Still married (and sincerely wanting to be), living in the same house, functioning (trying to at least) as part of a union, but at the same time stepping toward a new life as a single woman.  As a result of this thinking, the detachment and disconnect I have been feeling towards my husband has steadily increased to a point where little to sometimes no connection exists.

Although there have been slips and setbacks along the way, my husband is working diligently to overcome his addiction.  I know this not because he tells me, but because I see it.

I see it when he interacts with our children.  He is present with them and generous with his love, attention, and affection towards them.

I see it when he chooses to listen to uplifting and spiritual music.

I see it when he takes his LifeSTAR assigments with him to work.

I see it when he kneels for his personal prayers.

I see it when he attends his weekly 12-step and LifeSTAR meetings.

I see it when he chooses to be open and honest with me regarding his temptations and slips.

I see it when he makes an effort to express empathy towards me in my pain.

I see it when he looks into my eyes during our conversations and really listens.

I see his committment to recovery.  I am committed to our marriage as long as steps toward recovery are actively sought after.  If the time arises that I need to re-evaluate my committment to my husband and to our marriage, I will know.  God will tell me.  Not some silly date on a calendar.




Muck & Mire

I’ve been slogging through a mess of new lows, but I think I may be regaining firm footing (my sweat pants have finally been replaced by jeans), but I can’t be sure.  My emotions are so often unpredictable and unexpected.

Three recent events:

#1  One week ago, I slid into the mire after a disclosure from my husband.  He had what I would classify as a slip, maybe a series of slips, and did not tell me about it for a week or more.  He purposefully kept the information from me and hid the evidence.  He’s so good at covering his tracks.  The thing is though, I don’t care about trying to uncover those tracks anymore.  I no longer police his phone, his computer, or his tablet.  He will make his own decisions, as he should, regardles of whether or not I’m on patrol.  I am powerless against his choices and I don’t even want power over his choices.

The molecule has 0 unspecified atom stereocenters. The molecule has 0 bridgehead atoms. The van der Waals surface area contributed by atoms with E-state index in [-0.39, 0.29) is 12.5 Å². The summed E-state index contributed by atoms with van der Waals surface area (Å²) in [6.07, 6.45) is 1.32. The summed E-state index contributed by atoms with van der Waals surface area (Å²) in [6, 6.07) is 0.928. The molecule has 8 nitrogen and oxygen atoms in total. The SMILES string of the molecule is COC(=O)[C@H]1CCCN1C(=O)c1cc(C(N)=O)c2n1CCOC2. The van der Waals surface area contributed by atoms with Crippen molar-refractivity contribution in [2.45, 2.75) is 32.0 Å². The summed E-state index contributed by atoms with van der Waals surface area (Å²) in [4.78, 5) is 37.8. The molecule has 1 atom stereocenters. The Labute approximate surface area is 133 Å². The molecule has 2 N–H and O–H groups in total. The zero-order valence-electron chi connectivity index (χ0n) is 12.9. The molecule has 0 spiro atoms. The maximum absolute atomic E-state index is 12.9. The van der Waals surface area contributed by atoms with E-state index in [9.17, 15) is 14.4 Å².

Despite all of my newfound independence, I’m still reeling from the effects of his lie.  ‘Old’ pains from past lies were summoned to the surface to join in with the new pain of a new lie.  My heart hurts and I’m sorrowful for the loss of the teeny tiny glimmer of hope that trust could grow again.

#2  Conference.  Conference, conference, conference.   April 7th, 2013 marked an anniversary of sorts.  Six months ago, in October 2012, a mere two hours following the close of the Sunday afternoon session, my whole world toppled and then crumbled beneath me.  Six months ago my husband and I sat together in the conference center basking in the glow of spiritual enlightenment, edification, and connection.  At least I was.  Who knows, really, what he was feeling.

This past Saturday, we again sat together in the conference center, but I am ashamed to say that, for me, there were no feelings of enlightenment, edification, or connection.  I found myself unable to concentrate on the words of the Lord’s chosen servants.  I hardly even tried.  My heart was plagued with the events of six months prior and every detail intertwined with those memories and further into the muck I sunk.

#3  Yesterday, while working on a video montage for the upcoming birthdays of my children, I happened upon a photo of my husband, one I had never seen. There was nothing obviously inappropriate about the photo, but my gut screamed otherwise.  I felt I needed to ask my husband if the photo had been intended for another woman.  I was calm and unemotional as I asked and as I received the reponse that, yes, that photo had been intended for another woman.  A woman with whom he had shared some sort of online/phone/whatever relationship with.